3. says

    This morning’s Orange County Register has a picture of Danny Glover with his arm around Chavez. Chavez met with Harlem’s underprivileged to tout his discount heating-oil program. During his remarks, he called Bush “an alcoholic and a sick man.”

    I choke at the thought of my tax money going to provide protection for people like this. Once he leaves the U.N. and steps onto U.S. soil, he should be on his own, safety-wise. (Although I don’t mind the idea of restricting his movements in our country, and keeping an eye on him. But that would be for our protection, not his.)

    Another bit of information from the Register article: During his speech at the U.N., Chavez held up a copy of Noam Chomsky’s book “Hegemony or Survival: America’s Quest for Global Dominance,” and recommended it to everyone in the Assembly and to the American people. As of Thursday, it has jumped into the top 10 of Amazon, where it ranked 20,664 the day before.

  4. says

    You know what Troutsky said over at neo neocon’s post about the same subject? he said that typical of the neo-cons and conservatives, we go clucking about the non-PCness (weird I know) instead of actually challenging anyone of the Chavez’s points.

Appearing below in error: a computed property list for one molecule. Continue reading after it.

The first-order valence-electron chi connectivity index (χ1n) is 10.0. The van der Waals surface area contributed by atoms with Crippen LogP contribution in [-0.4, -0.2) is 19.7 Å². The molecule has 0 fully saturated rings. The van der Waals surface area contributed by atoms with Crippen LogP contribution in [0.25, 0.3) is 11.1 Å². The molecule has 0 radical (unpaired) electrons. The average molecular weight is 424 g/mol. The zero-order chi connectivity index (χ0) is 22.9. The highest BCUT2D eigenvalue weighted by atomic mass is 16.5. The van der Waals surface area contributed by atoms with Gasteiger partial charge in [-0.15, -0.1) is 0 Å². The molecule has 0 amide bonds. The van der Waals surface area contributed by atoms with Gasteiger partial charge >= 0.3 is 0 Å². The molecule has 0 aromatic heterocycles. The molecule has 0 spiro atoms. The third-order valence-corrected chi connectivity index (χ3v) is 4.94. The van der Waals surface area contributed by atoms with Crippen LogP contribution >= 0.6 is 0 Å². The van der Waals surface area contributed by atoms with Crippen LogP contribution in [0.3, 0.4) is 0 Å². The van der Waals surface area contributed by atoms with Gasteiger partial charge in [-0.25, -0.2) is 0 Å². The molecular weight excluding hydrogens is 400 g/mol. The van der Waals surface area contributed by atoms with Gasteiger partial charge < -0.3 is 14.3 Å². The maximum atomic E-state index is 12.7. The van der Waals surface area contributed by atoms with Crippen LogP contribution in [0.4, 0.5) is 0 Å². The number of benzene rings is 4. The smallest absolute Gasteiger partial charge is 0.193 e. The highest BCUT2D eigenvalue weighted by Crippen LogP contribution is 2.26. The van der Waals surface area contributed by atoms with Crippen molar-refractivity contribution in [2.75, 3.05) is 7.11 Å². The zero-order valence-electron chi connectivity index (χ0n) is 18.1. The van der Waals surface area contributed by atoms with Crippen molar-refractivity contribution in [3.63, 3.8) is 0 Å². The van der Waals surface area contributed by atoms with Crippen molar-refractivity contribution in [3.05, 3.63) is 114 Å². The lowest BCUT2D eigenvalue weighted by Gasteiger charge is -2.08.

Right….

    One thing, the Left thinks non-PC means “whatever the Right seeks to censor”. Nu uh.

    Last thing, some people are wack, and it’s not just Chavez.

  5. jg says

    “..book “Hegemony or Survival: America’s Quest for Global Dominance,” and recommended it to everyone in the Assembly and to the American people. As of Thursday, it has jumped into the top 10 of Amazon, where it ranked 20,664 the day before.”

    Good info, JR. As Y notes, I doubt many thinking Americans are choosing Hugo Chavez as an authoritative book reviewer. I wonder how well HE reads? –Good question to research.

    Better yet, I wonder HOW MANY OF his people CAN READ?

    Keep ‘em deprived and illiterate, with the carrot of tinpot nationalism held in front..
    Not a new message.

  6. says

    if you knew Theodore’s basic personality matrix, it would be quite consistent with the actions

    OK, what is “Theodore’s” basic personality matrix and how did you arrive at that conclusion (i.e. how about some proof or are you expecting me to take that at face value?)

    My deductive logic ended up determining that this behavior would be consistent and expected of Theodore Roosevelt

    Deductive logic doesn’t determines anything–it is a tool upon which one can form a conclusion (i.e. premise + premise = conclusion) Please, pray tell; educate me as to how you arrived at your conclusion?